Getting Lost: What Kate Does

It’s time for another installment of “Getting Lost,” where John S takes you through all the salient questions from last night’s episode of Lost:

So, how excited were you for this episode? Ugh. At least this time they put Kate’s name in the title, so I knew going in that this episode would probably be a bust. It continually astounds me that the producers insist on putting Kate episodes at the forefront of seasons and relying on her so heavily. She is possibly the show’s least interesting character, and yet, besides Jack, nobody gets more screen time. Last season, she was the only character to get two flashback episodes; in Season One, she was the only character other than Jack to get three.

A lot of Lost fans have complaints about Jack, believing that he is not likable enough, or that he isn’t interesting enough as the “main character” of a show with such a deep cast. Well, I’ve always liked Jack more than most, and I think Kate represents a much bigger problem with the show. For one, she gets almost as much screen time as Jack, and more than any other female cast member by a wide margin. And, as last night’s episode showed, her stories are always a new incarnation of the same story, specifically her desire to run away from things.

Was there any doubt, after all, once Kate left the Temple to follow Sawyer that she was going to try and flee for good? At least Sawyer has a good reason to be fleeing—his self-loathing and misanthropy brought on by Juliet’s death—whereas Kate is just doing it because that is what she does. Unlike pretty much every other character on the show, Kate has shown exactly no development in her character and the stories that revolve around her.

One of the best elements of last season was that the show gave Kate a real motivation for going back to the Island. Instead of simply saying she went back to find Sawyer—which I certainly expected, even though the Jack/Kate/Sawyer triangle stopped being interesting in the middle of Season Three (and even that’s a little generous)—her actual motivation was to find Claire and bring her back home so she could raise her baby. That was brought back last night, but not in any way that really made sense: If Kate truly wanted to find Claire, then the Others are probably going to be more helpful than a mourning Sawyer. Instead, we have to spend more time watching Kate waver between her loyalty to Jack and her affection for Sawyer. Jesus, woman, make up your mind!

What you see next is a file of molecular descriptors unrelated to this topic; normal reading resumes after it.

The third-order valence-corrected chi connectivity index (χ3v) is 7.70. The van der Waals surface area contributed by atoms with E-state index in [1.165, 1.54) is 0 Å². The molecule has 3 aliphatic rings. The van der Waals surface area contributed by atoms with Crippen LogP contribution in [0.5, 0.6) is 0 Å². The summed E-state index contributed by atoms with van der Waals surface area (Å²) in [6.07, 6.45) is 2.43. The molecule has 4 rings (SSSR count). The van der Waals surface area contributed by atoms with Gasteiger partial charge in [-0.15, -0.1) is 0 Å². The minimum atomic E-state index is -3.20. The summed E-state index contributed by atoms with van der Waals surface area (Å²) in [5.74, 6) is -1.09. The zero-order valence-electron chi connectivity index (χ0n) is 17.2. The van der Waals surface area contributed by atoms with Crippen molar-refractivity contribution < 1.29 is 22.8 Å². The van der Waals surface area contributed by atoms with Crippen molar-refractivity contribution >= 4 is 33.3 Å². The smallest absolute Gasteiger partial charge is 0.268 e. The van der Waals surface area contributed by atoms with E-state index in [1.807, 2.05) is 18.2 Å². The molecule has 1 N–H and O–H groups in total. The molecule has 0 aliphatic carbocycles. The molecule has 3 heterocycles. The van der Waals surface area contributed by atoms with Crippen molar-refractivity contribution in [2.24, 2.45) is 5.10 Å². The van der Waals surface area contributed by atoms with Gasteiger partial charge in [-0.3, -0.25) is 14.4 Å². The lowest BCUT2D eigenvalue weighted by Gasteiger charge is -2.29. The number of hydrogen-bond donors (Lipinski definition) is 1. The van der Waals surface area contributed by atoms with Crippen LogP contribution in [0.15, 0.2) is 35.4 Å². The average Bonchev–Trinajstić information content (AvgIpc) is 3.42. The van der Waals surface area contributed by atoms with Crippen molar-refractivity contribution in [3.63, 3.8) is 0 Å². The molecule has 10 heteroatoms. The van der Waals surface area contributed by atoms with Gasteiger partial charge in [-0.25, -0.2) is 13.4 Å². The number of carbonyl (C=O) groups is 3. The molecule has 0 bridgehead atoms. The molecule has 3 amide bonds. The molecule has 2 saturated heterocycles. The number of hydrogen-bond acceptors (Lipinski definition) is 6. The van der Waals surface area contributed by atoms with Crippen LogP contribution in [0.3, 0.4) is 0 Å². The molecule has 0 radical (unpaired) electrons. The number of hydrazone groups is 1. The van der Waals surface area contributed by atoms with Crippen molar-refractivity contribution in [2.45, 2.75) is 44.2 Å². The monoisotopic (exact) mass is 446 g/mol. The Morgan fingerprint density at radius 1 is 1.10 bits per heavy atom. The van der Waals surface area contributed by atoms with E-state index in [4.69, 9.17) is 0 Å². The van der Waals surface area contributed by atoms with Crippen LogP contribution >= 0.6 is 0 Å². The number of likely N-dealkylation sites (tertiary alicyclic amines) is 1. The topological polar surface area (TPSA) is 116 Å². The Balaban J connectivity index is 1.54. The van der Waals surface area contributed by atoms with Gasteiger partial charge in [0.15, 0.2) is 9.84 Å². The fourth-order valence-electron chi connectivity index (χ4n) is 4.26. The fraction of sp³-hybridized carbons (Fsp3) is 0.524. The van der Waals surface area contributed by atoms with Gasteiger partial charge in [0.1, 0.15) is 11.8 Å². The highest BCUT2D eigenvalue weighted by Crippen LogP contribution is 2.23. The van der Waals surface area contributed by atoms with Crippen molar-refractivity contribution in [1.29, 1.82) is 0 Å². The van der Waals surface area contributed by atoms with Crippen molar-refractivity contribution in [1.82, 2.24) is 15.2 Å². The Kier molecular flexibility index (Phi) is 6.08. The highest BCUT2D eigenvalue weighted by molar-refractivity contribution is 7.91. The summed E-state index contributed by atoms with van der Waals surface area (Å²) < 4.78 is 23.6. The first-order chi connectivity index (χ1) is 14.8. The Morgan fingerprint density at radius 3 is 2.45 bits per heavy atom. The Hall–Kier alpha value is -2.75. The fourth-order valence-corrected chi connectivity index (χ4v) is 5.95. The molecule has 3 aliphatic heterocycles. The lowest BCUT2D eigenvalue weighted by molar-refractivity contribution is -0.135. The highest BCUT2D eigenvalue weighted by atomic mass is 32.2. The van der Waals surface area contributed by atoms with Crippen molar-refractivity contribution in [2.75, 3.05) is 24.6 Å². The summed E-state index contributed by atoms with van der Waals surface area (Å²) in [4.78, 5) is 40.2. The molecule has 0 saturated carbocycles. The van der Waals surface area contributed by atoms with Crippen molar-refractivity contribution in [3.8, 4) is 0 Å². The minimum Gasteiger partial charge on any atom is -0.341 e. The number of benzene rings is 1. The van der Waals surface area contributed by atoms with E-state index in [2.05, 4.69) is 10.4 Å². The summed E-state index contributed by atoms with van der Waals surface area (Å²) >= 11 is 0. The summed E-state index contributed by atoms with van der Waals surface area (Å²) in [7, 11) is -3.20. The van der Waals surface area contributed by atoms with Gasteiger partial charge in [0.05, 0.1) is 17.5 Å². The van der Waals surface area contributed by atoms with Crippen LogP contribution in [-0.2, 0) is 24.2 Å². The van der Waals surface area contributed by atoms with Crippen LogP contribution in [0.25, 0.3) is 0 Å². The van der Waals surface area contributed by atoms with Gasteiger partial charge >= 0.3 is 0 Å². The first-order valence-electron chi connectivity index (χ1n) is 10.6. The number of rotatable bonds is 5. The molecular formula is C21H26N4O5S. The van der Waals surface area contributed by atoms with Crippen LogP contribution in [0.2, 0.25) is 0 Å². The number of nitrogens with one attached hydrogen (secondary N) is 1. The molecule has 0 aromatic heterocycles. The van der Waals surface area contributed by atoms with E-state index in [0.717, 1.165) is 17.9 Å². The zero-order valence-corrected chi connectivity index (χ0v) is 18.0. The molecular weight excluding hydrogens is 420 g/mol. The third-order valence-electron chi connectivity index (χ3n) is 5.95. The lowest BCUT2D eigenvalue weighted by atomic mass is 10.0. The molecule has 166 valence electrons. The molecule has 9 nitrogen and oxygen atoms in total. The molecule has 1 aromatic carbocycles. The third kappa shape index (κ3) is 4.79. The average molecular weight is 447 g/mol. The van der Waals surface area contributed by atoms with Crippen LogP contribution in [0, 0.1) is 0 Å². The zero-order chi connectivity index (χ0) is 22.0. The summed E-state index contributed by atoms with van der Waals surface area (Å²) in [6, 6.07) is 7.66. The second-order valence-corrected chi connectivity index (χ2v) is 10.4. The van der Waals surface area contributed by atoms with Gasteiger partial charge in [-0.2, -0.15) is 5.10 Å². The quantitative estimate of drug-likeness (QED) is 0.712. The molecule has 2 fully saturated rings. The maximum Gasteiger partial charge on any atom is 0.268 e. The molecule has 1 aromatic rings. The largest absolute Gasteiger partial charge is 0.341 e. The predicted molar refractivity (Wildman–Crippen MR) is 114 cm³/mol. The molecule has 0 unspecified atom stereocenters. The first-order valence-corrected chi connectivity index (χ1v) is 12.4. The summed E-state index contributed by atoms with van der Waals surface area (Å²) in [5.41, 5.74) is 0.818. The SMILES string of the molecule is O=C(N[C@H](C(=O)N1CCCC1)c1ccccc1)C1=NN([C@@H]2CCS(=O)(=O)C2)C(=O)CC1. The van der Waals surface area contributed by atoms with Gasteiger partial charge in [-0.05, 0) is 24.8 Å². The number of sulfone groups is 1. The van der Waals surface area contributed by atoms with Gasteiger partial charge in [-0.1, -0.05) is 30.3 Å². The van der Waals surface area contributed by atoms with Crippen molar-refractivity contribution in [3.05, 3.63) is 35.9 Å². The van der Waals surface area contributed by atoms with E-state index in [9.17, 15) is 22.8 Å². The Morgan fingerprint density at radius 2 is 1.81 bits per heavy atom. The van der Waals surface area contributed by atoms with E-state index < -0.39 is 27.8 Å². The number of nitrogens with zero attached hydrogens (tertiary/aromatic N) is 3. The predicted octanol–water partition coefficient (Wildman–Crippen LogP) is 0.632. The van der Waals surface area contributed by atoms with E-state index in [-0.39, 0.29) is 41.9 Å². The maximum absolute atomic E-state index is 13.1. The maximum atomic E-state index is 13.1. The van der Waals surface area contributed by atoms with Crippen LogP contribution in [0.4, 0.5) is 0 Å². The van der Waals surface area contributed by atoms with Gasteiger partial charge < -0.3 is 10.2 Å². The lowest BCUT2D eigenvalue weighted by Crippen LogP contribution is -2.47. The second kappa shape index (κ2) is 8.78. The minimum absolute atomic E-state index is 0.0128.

Kate’s story DOES progress. I mean, in the 2004 stuff, Kate ends up returning to Claire to help her deliver Aaron. I did like that touch. For one, it is consistent with the show’s philosophy of “certain things would have worked out no matter what,” since Kate helped deliver Aaron the first time around as well. Also, any attempt to make Kate establish a connection with someone besides Jack or Sawyer is a welcomed change of pace.

But this is what is so frustrating about Kate stories: They always end the same. She runs away from something, what she runs to ends up not working out/makes her guilty for running away in the first place, so she runs again.